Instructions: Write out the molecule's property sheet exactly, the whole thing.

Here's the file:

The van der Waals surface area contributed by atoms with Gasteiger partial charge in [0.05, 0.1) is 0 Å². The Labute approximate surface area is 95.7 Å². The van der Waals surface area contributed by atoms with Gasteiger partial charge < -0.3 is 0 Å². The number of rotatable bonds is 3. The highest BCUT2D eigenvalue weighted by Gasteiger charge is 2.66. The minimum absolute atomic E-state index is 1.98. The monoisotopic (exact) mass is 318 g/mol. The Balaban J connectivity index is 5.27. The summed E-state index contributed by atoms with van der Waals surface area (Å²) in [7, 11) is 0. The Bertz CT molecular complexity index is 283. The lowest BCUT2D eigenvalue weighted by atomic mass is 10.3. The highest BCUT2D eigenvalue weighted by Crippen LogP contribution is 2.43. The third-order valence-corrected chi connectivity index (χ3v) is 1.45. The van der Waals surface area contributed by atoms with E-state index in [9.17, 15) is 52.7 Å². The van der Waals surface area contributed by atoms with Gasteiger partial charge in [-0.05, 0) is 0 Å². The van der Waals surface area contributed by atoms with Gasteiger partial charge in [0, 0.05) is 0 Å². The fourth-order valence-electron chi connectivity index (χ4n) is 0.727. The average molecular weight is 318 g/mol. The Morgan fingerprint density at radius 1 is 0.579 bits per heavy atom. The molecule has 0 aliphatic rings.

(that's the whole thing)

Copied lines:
The van der Waals surface area contributed by atoms with Gasteiger partial charge in [0.05, 0.1) is 0 Å². The Labute approximate surface area is 95.7 Å². The van der Waals surface area contributed by atoms with Gasteiger partial charge < -0.3 is 0 Å². The number of rotatable bonds is 3. The highest BCUT2D eigenvalue weighted by Gasteiger charge is 2.66. The minimum absolute atomic E-state index is 1.98. The monoisotopic (exact) mass is 318 g/mol. The Balaban J connectivity index is 5.27. The summed E-state index contributed by atoms with van der Waals surface area (Å²) in [7, 11) is 0. The Bertz CT molecular complexity index is 283. The lowest BCUT2D eigenvalue weighted by atomic mass is 10.3. The highest BCUT2D eigenvalue weighted by Crippen LogP contribution is 2.43. The third-order valence-corrected chi connectivity index (χ3v) is 1.45. The van der Waals surface area contributed by atoms with E-state index in [9.17, 15) is 52.7 Å². The van der Waals surface area contributed by atoms with Gasteiger partial charge in [-0.05, 0) is 0 Å². The van der Waals surface area contributed by atoms with Gasteiger partial charge in [0, 0.05) is 0 Å². The fourth-order valence-electron chi connectivity index (χ4n) is 0.727. The average molecular weight is 318 g/mol. The Morgan fingerprint density at radius 1 is 0.579 bits per heavy atom. The molecule has 0 aliphatic rings.